The upcoming launch of Disney Lorcana, a new Trading Card Game (TCG) set in a magical Disney universe, may be threatened by a major lawsuit brought by The Upper Deck Company against publisher Ravensburger.
As surfaced by Polygon, Upper Deck has alleged Ravensburger poached former employee and Lorcana co-designer Ryan Miller, and used his knowledge of Upper Deck’s Rush of Ikorr to create a game that is ‘nearly identical’. To remedy the situation, Upper Deck has called for an injunction to halt the release of Disney Lorcana, which is currently set for August 2023.
‘Throughout Miller’s time as lead game designer of Rush of Ikorr Miller had direct access to Upper Deck’s confidential, proprietary information, including, without limitation, Rush of Ikorr draft rules, concepts, components, designs, marketing strategies, and plans for implementation,’ the company alleged.
‘On information and belief, Miller maintained access to these things even after terminating his relationship with Upper Deck and used, referenced, and/or otherwise relied on them to create Lorcana for Ravensburger.’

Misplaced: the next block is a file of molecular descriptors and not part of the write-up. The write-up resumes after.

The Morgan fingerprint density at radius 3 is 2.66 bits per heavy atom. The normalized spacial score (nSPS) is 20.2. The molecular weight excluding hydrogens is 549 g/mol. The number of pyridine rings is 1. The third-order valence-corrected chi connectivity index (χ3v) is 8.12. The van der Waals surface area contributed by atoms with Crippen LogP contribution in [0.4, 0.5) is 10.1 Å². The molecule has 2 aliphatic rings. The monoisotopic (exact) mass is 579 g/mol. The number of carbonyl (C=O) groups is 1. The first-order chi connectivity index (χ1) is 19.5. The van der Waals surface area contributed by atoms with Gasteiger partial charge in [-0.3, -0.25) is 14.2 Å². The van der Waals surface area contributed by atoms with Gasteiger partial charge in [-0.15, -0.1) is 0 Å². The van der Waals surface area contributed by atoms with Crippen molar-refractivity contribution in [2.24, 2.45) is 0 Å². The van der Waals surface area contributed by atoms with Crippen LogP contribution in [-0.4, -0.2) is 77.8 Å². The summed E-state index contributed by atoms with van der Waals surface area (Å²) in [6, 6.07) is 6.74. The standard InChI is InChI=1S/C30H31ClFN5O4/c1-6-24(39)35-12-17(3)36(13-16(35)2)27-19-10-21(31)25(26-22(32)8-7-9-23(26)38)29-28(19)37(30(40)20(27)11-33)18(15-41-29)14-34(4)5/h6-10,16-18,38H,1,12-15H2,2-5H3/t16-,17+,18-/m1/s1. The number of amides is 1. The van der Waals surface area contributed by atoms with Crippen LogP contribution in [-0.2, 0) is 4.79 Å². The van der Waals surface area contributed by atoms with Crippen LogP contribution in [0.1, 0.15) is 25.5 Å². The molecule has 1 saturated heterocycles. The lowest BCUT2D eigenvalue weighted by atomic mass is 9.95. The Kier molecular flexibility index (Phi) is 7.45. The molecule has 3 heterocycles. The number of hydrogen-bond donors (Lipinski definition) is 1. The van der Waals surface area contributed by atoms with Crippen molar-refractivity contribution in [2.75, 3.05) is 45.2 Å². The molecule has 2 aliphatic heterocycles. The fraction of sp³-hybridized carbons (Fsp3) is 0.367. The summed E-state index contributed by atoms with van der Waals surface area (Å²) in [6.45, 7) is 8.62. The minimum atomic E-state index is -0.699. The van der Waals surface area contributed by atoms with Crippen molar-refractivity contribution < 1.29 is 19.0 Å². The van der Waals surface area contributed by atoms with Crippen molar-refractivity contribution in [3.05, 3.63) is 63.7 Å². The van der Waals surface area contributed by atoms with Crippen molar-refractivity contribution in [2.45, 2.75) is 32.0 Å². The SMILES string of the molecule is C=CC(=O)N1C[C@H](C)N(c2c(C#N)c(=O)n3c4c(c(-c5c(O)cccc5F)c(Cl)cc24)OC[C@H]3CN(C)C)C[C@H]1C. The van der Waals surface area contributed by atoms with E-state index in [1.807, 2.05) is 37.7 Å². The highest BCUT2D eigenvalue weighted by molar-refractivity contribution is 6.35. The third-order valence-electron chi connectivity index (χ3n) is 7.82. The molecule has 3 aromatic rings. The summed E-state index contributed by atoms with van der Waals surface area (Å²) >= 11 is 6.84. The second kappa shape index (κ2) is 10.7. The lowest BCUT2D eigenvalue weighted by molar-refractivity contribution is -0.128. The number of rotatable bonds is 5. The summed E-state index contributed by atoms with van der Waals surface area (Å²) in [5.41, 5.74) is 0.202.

Upper Deck has alleged that Ravensburger ‘induced and intended for Miller to breach his obligations so that it could capitalise on Miller’s knowledge of the elements of the Rush of Ikorr game so he could make a near-identical game for it.’
The lawsuit identifies complaints for: breach of contract, breach of fiduciary duty, fraud, inducing breach of a written contract, negligent interference with prospective economic relations, constructive trust, conversion, and unfair business practices. A jury trial is demanded to address these allegations.
‘We invested significant time and resources to develop a new and novel trading card game,’ Jason Masherah, Upper Deck president, told Polygon of the lawsuit.
‘Our current leadership values the importance of protecting intellectual property of both Upper Deck and its licensors. We encourage competition in the industry but also strongly believe in playing by the rules to ensure the gaming community benefits from the different creative choices by each manufacturer.’
The case is expected to be heard in the Superior Court of the State of California should it proceed further.